The American financial industry was regulated from 1940 to 1980, followed by a long period of deregulation. At the end of the 1980s, a savings and loan crisis cost taxpayersabout $124 billion. In the late 1990s, the financial sector had consolidated into a few giant firms. In March 2000, the Internet Stock Bubble burst because investment banks promoted Internet companiesthat they knew would fail, resulting in $5 trillion in investor losses. In the 1990s, derivatives became popular in the industry and added instability. Efforts to regulate derivatives were thwartedby the Commodity Futures Modernization Act of 2000, backed by several key officials. In the 2000s, the industry was dominated by five investment banks (Goldman Sachs, Morgan Stanley, Lehman Brothers,Merrill Lynch, and Bear Stearns), two financial conglomerates (Citigroup, JPMorgan Chase), three securitized insurance companies (AIG, MBIA, AMBAC) and the three rating agencies (Moody’s, Standard &Poors, Fitch). Investment banks bundled mortgages with other loans and debts into collateralized debt obligations (CDOs), which they sold to investors. Rating agencies gave many CDOs AAA ratings.Subprime loans led to predatory lending. Many home owners were given loans they could never repay.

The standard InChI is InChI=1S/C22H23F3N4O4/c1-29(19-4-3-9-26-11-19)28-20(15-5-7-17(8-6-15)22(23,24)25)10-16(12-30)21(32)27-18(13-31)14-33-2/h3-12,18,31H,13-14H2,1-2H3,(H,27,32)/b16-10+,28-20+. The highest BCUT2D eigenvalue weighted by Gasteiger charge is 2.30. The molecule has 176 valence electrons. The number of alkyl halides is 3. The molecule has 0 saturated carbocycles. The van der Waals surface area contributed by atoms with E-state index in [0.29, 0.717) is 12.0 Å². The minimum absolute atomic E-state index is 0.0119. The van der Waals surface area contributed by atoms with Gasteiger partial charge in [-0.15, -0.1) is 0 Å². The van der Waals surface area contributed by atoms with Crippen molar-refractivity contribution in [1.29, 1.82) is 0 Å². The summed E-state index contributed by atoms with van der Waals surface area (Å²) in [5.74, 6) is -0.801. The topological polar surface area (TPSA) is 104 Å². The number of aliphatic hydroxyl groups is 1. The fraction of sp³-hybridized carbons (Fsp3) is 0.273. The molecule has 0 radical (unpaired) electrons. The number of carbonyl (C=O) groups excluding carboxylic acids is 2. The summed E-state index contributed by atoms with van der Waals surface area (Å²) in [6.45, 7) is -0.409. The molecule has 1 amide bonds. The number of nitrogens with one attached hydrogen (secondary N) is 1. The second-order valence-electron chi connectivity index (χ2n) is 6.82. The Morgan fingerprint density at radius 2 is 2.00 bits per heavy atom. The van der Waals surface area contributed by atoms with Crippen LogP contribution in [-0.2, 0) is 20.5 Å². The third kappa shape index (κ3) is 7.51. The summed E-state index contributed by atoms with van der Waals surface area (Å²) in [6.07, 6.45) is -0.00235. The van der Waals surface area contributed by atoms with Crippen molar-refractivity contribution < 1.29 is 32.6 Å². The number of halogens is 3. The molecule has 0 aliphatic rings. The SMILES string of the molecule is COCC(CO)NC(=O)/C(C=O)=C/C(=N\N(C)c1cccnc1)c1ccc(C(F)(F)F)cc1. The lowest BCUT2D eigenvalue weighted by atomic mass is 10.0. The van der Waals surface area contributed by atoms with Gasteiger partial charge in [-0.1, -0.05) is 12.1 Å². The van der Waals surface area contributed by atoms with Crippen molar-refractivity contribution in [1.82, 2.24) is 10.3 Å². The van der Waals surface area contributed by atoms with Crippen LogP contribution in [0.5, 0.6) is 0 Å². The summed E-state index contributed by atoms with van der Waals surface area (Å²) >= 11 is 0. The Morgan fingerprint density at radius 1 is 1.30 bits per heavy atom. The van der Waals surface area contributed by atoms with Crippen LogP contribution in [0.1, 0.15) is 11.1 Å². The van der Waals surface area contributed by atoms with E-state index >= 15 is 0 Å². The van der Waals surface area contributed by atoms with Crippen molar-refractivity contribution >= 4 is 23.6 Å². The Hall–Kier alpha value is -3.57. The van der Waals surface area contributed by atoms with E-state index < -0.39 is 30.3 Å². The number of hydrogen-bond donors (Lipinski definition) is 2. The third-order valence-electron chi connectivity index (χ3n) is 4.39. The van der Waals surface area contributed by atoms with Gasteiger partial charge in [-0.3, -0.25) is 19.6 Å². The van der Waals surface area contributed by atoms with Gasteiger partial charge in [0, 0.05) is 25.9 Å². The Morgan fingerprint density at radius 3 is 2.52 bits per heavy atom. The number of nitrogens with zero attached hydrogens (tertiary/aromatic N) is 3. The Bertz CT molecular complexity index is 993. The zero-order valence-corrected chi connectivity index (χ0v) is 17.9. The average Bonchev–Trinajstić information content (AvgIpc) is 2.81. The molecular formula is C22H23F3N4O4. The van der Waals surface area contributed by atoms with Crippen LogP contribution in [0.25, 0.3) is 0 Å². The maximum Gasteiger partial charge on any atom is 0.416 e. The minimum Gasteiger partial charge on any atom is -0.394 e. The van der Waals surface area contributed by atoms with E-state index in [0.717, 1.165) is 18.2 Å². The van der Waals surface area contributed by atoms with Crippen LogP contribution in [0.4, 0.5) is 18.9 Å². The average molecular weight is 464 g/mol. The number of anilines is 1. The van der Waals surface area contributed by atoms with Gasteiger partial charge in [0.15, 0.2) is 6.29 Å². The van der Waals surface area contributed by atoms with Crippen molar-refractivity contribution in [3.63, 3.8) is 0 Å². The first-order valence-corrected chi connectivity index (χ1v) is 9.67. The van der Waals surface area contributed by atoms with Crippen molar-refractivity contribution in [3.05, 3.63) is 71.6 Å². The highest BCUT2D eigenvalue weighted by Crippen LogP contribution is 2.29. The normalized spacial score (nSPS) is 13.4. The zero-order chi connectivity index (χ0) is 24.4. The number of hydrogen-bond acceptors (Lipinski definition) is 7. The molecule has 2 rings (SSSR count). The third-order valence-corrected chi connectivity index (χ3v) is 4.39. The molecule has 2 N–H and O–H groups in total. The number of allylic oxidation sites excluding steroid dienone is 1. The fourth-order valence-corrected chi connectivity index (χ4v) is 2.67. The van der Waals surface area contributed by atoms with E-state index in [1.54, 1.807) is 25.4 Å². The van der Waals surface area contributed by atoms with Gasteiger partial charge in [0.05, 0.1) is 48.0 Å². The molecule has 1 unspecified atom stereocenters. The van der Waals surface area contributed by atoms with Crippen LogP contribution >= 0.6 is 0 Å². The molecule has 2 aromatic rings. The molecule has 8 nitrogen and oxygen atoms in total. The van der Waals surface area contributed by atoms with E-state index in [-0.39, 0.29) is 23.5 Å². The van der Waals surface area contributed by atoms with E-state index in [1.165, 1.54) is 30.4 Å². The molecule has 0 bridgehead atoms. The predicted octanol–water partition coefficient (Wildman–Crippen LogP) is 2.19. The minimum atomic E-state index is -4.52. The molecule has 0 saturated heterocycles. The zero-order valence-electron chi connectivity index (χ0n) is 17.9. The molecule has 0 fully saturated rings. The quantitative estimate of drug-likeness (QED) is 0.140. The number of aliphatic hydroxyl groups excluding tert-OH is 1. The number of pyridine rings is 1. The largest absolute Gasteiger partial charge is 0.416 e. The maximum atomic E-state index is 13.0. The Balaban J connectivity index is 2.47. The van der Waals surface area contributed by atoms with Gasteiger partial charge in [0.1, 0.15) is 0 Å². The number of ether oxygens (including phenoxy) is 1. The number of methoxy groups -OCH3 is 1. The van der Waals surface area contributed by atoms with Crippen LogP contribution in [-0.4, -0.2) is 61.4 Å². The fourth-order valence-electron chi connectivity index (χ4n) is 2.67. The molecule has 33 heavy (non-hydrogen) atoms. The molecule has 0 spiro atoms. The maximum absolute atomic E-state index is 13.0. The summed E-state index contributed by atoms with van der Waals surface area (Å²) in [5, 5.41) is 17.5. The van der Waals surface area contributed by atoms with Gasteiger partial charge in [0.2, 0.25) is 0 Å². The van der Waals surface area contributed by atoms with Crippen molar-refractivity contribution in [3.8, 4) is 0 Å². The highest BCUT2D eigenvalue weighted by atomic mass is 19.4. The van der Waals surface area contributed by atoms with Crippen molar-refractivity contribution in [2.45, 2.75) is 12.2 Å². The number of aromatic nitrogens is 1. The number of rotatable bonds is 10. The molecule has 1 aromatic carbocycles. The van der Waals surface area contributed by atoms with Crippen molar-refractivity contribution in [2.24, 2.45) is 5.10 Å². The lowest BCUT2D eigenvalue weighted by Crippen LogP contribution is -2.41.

Part II: The Bubble (2001-2007)
During the housing boom, the ratio of money borrowed by aninvestment bank versus the bank's own assets reached unprecedented levels. The credit default swap (CDS), was akin to an insurance policy. Speculators could buy CDSs to bet against CDOs they did not own.Numerous CDOs were backed by subprime mortgages. Goldman-Sachs sold more than $3 billion worth of CDOs in the first half of 2006. Goldman also bet against the low-value CDOs, telling investors they werehigh-quality. The three biggest ratings agencies contributed to the problem. AAA-rated instruments rocketed from a mere handful in 2000 to over 4,000 in 2006.
Part III: The Crisis